“Terreiro” is a word from the Portuguese language that means: a large, open space, square or yard, and also refers to the houses of worship that are fundamental to the practice of Candomblé and other African religions in Brazil. The Brazilian “terreiro” is also referred to as “Ilê” (from the Yoruba word that means ‘home’), and “Axé” (from the Yoruba word that signifies ‘power’ or ‘creative energy force’). In a New World context, the term “terreiro” denotes a space of resistance and unity that has been central to the survival, retention, and perseverence of African Brazilian culture. The use of the “terreiro” in popular musical lyrics is, among other things, an affirmation of African Brazilian identity and a direct reference to the central role that African religions and cultures continue to play in the transformation of modern Brazilian society.
The mentioned symbolism inherent in the word “terreiro” has been appropriated by countless musicians and music groups such as Caetano Veloso, Clara Nunes, Jorge Aragão, Ilê Aiyê, Filhos de Gandhi, and Olodum, to mention only a few. In the lyrics of the latter group, the “terreiro” (and also the “quilombo”) is seen as a site of revolution, freedom, hope, and cultivation of the conscious mind:
Mas a luta continua irmão
jamais perderemos a esperança
de cultuar seus deuses negros
Mais se o negro parar e pensar
De tudo devemos cultivar
Salve Zumbi Rei Olodum
Grande líder dos quilombolas
Salve Zumbi Rei Olodum
Consciência Negra Olodum
These verses from Olodum’s hit, “Zumbi Rei”, describe the importance of African religions in the struggle towards equality and the mission of raising social consciousness in Brazil. Importantly, the themes of revolution, resistance and African Brazilian pride that the musical lyrics address are not limited to the text. These themes are engaged in community-based education projects created and directed by the same music groups that employ them in their art.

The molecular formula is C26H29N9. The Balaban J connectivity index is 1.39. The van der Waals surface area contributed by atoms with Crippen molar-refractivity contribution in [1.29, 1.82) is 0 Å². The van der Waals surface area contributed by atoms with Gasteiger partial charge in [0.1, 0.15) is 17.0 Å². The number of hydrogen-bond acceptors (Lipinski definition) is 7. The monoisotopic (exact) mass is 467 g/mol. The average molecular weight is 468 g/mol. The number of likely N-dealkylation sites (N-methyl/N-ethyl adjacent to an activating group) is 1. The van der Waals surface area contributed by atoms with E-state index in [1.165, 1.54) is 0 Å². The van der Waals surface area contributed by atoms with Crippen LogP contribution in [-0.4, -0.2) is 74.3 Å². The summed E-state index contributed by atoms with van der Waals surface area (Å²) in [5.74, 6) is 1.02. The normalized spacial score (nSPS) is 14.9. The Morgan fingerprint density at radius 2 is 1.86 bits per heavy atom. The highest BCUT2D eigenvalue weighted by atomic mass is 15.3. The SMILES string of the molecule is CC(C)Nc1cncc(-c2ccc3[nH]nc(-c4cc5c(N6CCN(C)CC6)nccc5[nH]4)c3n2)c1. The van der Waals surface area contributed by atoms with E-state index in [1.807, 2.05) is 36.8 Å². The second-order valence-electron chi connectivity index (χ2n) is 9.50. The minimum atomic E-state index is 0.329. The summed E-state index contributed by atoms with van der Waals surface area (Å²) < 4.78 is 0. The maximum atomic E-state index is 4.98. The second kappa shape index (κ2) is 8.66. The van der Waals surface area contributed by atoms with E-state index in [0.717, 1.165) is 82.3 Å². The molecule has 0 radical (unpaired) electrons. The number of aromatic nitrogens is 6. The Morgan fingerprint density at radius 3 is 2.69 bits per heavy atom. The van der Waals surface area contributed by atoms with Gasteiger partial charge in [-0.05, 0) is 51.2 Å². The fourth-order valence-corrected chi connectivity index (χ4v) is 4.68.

In 2002, Olodum and several other of the “blocos-afro” organized a city-wide education project for African Brazilian youth that was hosted at “terreiros” throughout the city of Salvador da Bahia. This project (Projeto Tocar e Criar) is an example of only one of many projects based at the “terreiro” and geared towards education and the advancement of Afro-descendents in Brazilian society.
In this particular project, I volunteered as an English instructor at the Terrerio de Oxumaré (Sociedade São Salvador Ilê Oxumaré). Meeting daily for a period of four months, the “terreiro” offered intensive English, Spanish, Dance, Music, and Computer Science courses to members of the religious community and residents from neighboring sections of the city. Directly affecting the lives of over 1,000 African Brazilian youth, the project exemplifies how Olodum has taken the metaphor of the “terrerio” and turned it into both the site of – and the spiritual force behind – social activism.